Popular School Leader Stays On
NOT even the worst budget crisis in California history can erode the invincible popularity of Ramon C. Cortines, superintendent of the San Francisco Unified School District. Several months ago, the superintendent stood before a meeting of the teachers union announcing massive teacher layoffs. ``It was devastating news, but people applauded him anyway,'' says Joan-Marie Shelley, president of the union.
``They applauded because I told them the truth,'' says Mr. Cortines, a slight, energetic man who is well-known for speaking his mind. Known as ``Ray,'' he is widely recognized as one of the most successful urban superintendents in the United States, and is among the 16 percent of minority urban school leaders.
Before taking over this ethnically diverse 62,000-student school district in 1986, Cortines was superintendent in Pasadena and San Jose, Calif.
Although some criticize the superintendent for trying to do everything and sometimes stepping on toes in the process, Cortines defends his hands-on management style. ``School systems get in trouble when the chief administrative officer doesn't know what's happening,'' he says.
Overseeing a budget of $425 million, Cortines has brought change in a number of areas during his five years leading San Franscisco's 116 schools. For example:
* A 30 percent dropout rate has been reduced to 16 percent.
* Absenteeism has been cut by 20 percent through a new program of class-by-class attendance reports. Students who cut classes frequently are targeted for counseling and other support.
* Although a disproportionate number of blacks are still being suspended from San Francisco schools, the overall suspension rate has been cut by almost half.
* A core curriculum is now in place for the district.
* All middle-school students must now take algebra, a foreign language, and three years of science.
Cortines is not only a talented educator but also a natural politician - with an instinct for public relations. ``The greatest thing Cortines has done is to really unify the district. He has sold San Francisco schools to the public,'' says Carlos Arturo Garcia, principal of Horace Mann Academic Middle School here.
Cortines has a reputation as one of the most accessible big-city superintendents around. He comes into the office at 6 every morning and works double-digit days - at least 10 hours, sometimes seven days a week. ``Any parent that calls him, he will personally talk with,'' Mr. Garcia says. ``I don't know how he does it. If any employee wants to talk with him, he'll call within the day.'' The superintendent makes unannounced visits to schools about three times a week and keeps in close touch with principal s and teachers.
But Cortines is well aware that his popularity is not universal. He's had frequent clashes with the seven-member board of education. ``I'm not loved by everybody,'' he says. ``I don't even think I'm loved by anybody. There's some respect. They know they can talk to me. They know that I have a quick temper and that I will apologize when I'm wrong,'' he adds, hinting at what many consider to be his most difficult characteristic.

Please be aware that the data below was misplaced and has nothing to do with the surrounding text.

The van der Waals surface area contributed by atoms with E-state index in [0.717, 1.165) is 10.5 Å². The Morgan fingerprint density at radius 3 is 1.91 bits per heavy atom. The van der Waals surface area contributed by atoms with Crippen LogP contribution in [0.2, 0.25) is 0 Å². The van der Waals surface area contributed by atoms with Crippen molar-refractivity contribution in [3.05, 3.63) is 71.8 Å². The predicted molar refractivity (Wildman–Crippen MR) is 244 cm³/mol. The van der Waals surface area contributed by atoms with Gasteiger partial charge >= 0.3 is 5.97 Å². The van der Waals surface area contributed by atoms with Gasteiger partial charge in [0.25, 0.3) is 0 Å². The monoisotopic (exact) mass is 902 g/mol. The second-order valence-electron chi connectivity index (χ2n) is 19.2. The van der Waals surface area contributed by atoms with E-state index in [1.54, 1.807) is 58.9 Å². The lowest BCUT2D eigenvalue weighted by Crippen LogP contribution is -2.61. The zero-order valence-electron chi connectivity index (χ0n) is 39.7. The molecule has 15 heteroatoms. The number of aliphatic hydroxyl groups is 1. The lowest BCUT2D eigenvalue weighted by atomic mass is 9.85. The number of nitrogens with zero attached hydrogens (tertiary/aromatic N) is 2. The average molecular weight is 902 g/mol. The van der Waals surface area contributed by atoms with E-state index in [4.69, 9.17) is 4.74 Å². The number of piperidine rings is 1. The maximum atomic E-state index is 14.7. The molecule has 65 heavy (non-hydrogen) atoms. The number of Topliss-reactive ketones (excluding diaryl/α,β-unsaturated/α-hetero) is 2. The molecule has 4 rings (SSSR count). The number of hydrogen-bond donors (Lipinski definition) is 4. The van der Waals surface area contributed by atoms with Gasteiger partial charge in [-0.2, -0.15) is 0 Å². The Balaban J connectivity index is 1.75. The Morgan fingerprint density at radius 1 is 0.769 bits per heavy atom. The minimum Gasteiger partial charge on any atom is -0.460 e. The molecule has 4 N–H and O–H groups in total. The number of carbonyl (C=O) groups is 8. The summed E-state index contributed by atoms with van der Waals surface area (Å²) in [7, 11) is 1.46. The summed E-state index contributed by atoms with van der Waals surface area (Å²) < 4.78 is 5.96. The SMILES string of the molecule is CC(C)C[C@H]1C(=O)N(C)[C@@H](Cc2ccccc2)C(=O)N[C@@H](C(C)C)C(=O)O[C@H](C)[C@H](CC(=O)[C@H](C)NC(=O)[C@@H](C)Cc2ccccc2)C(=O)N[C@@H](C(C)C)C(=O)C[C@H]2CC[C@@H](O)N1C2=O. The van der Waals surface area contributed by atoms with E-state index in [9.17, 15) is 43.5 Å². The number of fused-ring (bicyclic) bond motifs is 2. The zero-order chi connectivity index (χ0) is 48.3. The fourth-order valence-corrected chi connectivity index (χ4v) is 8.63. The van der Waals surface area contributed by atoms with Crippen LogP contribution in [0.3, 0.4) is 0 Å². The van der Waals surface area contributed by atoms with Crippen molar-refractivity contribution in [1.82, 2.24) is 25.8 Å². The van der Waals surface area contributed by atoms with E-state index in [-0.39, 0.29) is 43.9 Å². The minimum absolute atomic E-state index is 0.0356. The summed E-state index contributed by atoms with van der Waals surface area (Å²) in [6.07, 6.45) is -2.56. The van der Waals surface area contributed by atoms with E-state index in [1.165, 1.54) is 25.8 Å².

This is a superintendent who cares passionately about what happens in the San Francisco schools. But it is his personalized leadership style and tenacious commitment to the job that have sometimes gotten him into trouble.
``He has a tendency to shoot from the hip,'' Ms. Shelley says. ``He chews people out mercilessly.''
After a recent bout with the school board, Cortines announced that he would retire this summer, two years before his contract was scheduled to expire. But in further negotiations, he agreed to stay on until August 1992 in order to help carry the district through the current fiscal crunch - and allow time for a thorough superintendent search.
This was not the first time Cortines threatened to quit after going head-to-head with the board, say board members and others in the district. But he insists there was only one other time. ``I felt that my integrity was being threatened and so I walked out,'' he says of that incident.
But Libby Denebeim, a 10-year veteran of the school board, recalls three or four instances in which the superintendent threatened to quit over a disagreement. ``He has a volatile side,'' she says.
Although Cortines may be most frequently accused of this sort of behavior, others are in the same situation. ``A lot of these big-city superintendents threaten to quit,'' says James Guthrie, education professor at the University of California, Berkeley. ``In part, it's the frustration of the job. They believe it's some kind of bargaining ploy with their board.''
To further complicate matters in San Francisco, Cortines was recently offered a position with the US Department of Education, selling the president's ``America 2000'' education strategy throughout the country. ``I've made it very clear that I have a responsibility here first,'' Cortines says. ``Do I want to take the job? The answer is yes. I think it would be exciting.'' But it is unlikely the government could hold the position open until Cortines's new contract expires next August.
Meanwhile, JoAnne Miller, president of the school board, says the superintendent ``has been frantically trying to find a way to get out of his contract. He wants to pick a fight so he can walk away and be a hero.''